Beauty surpassing beauty

Alas, the multifaceted eyes, far-ranging and melancholy, might enable us perhaps to measure distance, but do not indicate direction. The boundless field of possibilities extends before us, and if by any chance the reality presented itself to our eyes, it would be far outside the limits of the possible that, knocking suddenly against this looming wall, we should fall over backwards in a daze. It is not even essential that we should have proof of her movement and flight, it is enough that we should guess them. She had promised us a letter; we were calm, we were no longer in love. The letter has not come; each mail fails to bring it; what can have happened? Anxiety is born afresh, and love. It is such people more than any others who inspire love in us, to our desolation. For every new anxiety that we feel on their account strips them in our eyes of some of their personality. We were resigned to suffering, thinking that we loved outside ourselves, and we perceive that our love is a function of our sorrow, that our love perhaps is our sorrow, and that its object is only to a very small extent the girl with the raven hair. But, when all is said, it is such people more than any others who inspire love.

More often than not, a body becomes the object of love only when an emotion, fear of losing it, uncertainty of getting it back, melts into it. Now this sort of anxiety has a great affinity for bodies. It adds to them a quality which surpasses beauty itself, which is one of the reasons why we see men who are indifferent to the most beautiful women fall passionately in love with others who appear to us ugly. To such beings, such fugitive beings, their own nature and our anxiety fasten wings. And even then they are with us the look in their eyes seems to warn us that they are about to take flight. The proof of this beauty, surpassing beauty itself, that wings add is that often, for us, the same person is alternately winged and wingless. Afraid of losing her, we compare her with those others whom at once we prefer to her. And as these fears and these certainties may vary from week to week, a person may one week see everything that gave us pleasure sacrificed to her, in the following week be sacrificed herself, and so on for months on end. All of which would be incomprehensible did we not know (from the experience, which every man shares, of having at least once in a lifetime ceased to love a woman, forgotten her) how very insignificant in herself a woman is when she is no longer -- or is not yet -- permeable to our emotions. And, of course, if we speak of fugitive beings it is equally true of imprisoned ones, of captive women whom we think we shall never be able to possess. Hence men detest procuresses, because they facilitate flight and dangle temptations, but if on the other hand we are in love with a cloistered woman, we willingly have recourse to a procuress to snatch her from her prison and bring her to us. In so far as relations with women whom we abduct are less permanent than others, the reason is that the fear of not succeeding in procuring them or the dread of seeing them escape is the whole of our love for them and that once they have been carried off from their husbands, torn from their footlights, cured of the temptation to leave us, dissociated in short from our emotion whatever it may be, they are only themselves, that is to say next to nothing, and, so long desired, are soon forsaken by the very man who was so afraid of their forsaking him.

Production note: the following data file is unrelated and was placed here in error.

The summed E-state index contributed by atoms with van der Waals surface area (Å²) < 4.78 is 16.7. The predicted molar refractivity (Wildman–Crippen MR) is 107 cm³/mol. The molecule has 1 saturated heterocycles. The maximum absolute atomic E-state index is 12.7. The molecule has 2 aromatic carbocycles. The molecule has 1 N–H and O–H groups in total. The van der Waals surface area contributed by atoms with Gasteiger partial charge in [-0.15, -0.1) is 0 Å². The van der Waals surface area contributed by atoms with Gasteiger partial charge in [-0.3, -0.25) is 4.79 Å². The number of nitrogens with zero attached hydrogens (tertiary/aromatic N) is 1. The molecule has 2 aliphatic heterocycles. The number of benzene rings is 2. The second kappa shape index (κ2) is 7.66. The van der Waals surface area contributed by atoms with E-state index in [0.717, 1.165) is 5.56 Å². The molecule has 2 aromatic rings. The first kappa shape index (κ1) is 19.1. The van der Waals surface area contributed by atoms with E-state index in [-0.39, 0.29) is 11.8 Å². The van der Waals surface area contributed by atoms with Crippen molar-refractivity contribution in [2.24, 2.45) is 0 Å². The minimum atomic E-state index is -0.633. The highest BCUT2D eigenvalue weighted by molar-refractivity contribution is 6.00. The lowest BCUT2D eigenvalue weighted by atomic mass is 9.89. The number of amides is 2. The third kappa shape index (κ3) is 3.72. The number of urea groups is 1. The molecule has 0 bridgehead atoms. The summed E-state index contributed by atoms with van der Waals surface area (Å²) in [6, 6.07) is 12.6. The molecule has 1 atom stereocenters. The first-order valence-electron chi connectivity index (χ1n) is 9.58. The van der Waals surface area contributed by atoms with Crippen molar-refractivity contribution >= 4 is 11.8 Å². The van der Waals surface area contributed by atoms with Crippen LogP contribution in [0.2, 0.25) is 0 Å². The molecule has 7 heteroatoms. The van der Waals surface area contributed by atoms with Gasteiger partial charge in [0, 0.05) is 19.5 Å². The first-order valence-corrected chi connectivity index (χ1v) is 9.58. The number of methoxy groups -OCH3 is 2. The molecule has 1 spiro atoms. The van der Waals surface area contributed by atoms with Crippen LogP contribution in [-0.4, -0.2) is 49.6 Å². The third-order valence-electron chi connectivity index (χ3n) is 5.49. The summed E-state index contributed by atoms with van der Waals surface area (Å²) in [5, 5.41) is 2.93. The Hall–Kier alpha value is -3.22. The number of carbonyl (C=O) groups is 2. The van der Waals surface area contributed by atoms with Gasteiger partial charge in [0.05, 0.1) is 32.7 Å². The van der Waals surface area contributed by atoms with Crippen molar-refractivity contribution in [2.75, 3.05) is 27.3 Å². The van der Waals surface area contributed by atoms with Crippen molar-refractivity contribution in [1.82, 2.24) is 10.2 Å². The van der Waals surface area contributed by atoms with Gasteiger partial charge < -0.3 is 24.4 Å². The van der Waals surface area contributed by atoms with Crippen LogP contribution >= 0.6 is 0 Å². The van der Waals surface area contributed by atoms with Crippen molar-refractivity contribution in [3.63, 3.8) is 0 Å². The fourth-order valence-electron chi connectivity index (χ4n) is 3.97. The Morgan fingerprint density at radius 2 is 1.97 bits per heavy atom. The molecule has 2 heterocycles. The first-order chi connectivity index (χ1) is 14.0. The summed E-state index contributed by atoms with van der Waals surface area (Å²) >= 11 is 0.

Marcel Proust, In Search of Lost Time Vol. V, pp. 114-6 (Modern Library edition 1999)